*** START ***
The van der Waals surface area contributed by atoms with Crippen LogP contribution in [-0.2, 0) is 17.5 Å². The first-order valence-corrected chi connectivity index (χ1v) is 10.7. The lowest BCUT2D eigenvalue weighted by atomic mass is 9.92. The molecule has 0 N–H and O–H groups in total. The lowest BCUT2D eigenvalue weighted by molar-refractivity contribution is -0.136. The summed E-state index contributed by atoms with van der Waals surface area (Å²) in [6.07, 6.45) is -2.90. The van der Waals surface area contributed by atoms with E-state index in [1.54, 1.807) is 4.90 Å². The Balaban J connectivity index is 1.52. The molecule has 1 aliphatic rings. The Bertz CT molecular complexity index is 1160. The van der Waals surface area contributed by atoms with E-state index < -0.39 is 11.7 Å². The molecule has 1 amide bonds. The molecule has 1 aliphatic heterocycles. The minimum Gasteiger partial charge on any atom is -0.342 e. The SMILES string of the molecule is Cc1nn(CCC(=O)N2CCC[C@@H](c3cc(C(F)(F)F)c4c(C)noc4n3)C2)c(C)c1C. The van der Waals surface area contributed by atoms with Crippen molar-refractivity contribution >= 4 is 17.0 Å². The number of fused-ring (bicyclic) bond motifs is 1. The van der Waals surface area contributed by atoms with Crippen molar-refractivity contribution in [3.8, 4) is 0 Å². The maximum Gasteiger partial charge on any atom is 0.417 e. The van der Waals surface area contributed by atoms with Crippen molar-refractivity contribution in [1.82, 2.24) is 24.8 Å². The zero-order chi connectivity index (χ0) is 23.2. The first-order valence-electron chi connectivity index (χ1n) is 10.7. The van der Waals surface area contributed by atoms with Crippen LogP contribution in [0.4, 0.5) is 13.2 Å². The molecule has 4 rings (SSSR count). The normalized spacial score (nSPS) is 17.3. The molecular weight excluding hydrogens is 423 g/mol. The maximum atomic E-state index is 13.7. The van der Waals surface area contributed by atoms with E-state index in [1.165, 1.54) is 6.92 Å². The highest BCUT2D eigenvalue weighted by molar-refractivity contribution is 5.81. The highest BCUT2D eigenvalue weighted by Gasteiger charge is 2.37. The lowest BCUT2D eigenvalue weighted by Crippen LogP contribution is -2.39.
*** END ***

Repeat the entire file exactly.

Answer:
The van der Waals surface area contributed by atoms with Crippen LogP contribution in [-0.2, 0) is 17.5 Å². The first-order valence-corrected chi connectivity index (χ1v) is 10.7. The lowest BCUT2D eigenvalue weighted by atomic mass is 9.92. The molecule has 0 N–H and O–H groups in total. The lowest BCUT2D eigenvalue weighted by molar-refractivity contribution is -0.136. The summed E-state index contributed by atoms with van der Waals surface area (Å²) in [6.07, 6.45) is -2.90. The van der Waals surface area contributed by atoms with E-state index in [1.54, 1.807) is 4.90 Å². The Balaban J connectivity index is 1.52. The molecule has 1 aliphatic rings. The Bertz CT molecular complexity index is 1160. The van der Waals surface area contributed by atoms with E-state index < -0.39 is 11.7 Å². The molecule has 1 amide bonds. The molecule has 1 aliphatic heterocycles. The minimum Gasteiger partial charge on any atom is -0.342 e. The SMILES string of the molecule is Cc1nn(CCC(=O)N2CCC[C@@H](c3cc(C(F)(F)F)c4c(C)noc4n3)C2)c(C)c1C. The van der Waals surface area contributed by atoms with Crippen molar-refractivity contribution >= 4 is 17.0 Å². The number of fused-ring (bicyclic) bond motifs is 1. The van der Waals surface area contributed by atoms with Crippen molar-refractivity contribution in [3.8, 4) is 0 Å². The maximum Gasteiger partial charge on any atom is 0.417 e. The van der Waals surface area contributed by atoms with Crippen molar-refractivity contribution in [1.82, 2.24) is 24.8 Å². The zero-order chi connectivity index (χ0) is 23.2. The first-order valence-electron chi connectivity index (χ1n) is 10.7. The van der Waals surface area contributed by atoms with Crippen LogP contribution in [0.4, 0.5) is 13.2 Å². The molecule has 4 rings (SSSR count). The normalized spacial score (nSPS) is 17.3. The molecular weight excluding hydrogens is 423 g/mol. The maximum atomic E-state index is 13.7. The van der Waals surface area contributed by atoms with E-state index in [1.165, 1.54) is 6.92 Å². The highest BCUT2D eigenvalue weighted by molar-refractivity contribution is 5.81. The highest BCUT2D eigenvalue weighted by Gasteiger charge is 2.37. The lowest BCUT2D eigenvalue weighted by Crippen LogP contribution is -2.39.